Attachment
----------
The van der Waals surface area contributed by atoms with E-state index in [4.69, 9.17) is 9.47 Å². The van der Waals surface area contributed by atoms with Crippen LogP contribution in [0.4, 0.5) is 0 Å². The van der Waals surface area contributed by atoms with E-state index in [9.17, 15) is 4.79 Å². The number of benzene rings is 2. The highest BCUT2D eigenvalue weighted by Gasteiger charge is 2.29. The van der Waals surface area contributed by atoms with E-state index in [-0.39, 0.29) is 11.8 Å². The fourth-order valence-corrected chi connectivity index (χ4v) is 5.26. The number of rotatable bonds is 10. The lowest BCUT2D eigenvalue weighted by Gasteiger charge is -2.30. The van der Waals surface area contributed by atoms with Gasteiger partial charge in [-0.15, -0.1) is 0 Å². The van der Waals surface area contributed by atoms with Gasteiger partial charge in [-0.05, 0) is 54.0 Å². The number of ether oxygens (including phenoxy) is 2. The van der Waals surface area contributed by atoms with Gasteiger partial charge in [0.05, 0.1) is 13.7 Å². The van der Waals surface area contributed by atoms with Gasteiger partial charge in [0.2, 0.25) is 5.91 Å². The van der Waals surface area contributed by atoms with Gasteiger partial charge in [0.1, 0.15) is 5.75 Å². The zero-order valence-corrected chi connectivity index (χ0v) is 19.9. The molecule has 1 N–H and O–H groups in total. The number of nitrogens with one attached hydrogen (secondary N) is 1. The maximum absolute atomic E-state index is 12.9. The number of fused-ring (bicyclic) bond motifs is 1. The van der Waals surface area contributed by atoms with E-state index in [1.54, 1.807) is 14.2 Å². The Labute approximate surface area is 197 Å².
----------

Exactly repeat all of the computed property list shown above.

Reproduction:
The van der Waals surface area contributed by atoms with E-state index in [4.69, 9.17) is 9.47 Å². The van der Waals surface area contributed by atoms with Crippen LogP contribution in [0.4, 0.5) is 0 Å². The van der Waals surface area contributed by atoms with E-state index in [9.17, 15) is 4.79 Å². The number of benzene rings is 2. The highest BCUT2D eigenvalue weighted by Gasteiger charge is 2.29. The van der Waals surface area contributed by atoms with E-state index in [-0.39, 0.29) is 11.8 Å². The fourth-order valence-corrected chi connectivity index (χ4v) is 5.26. The number of rotatable bonds is 10. The lowest BCUT2D eigenvalue weighted by Gasteiger charge is -2.30. The van der Waals surface area contributed by atoms with Gasteiger partial charge in [-0.15, -0.1) is 0 Å². The van der Waals surface area contributed by atoms with Gasteiger partial charge in [-0.05, 0) is 54.0 Å². The number of ether oxygens (including phenoxy) is 2. The van der Waals surface area contributed by atoms with Gasteiger partial charge in [0.05, 0.1) is 13.7 Å². The van der Waals surface area contributed by atoms with Gasteiger partial charge in [0.2, 0.25) is 5.91 Å². The van der Waals surface area contributed by atoms with Gasteiger partial charge in [0.1, 0.15) is 5.75 Å². The zero-order valence-corrected chi connectivity index (χ0v) is 19.9. The molecule has 1 N–H and O–H groups in total. The number of nitrogens with one attached hydrogen (secondary N) is 1. The maximum absolute atomic E-state index is 12.9. The number of fused-ring (bicyclic) bond motifs is 1. The van der Waals surface area contributed by atoms with E-state index in [1.54, 1.807) is 14.2 Å². The Labute approximate surface area is 197 Å².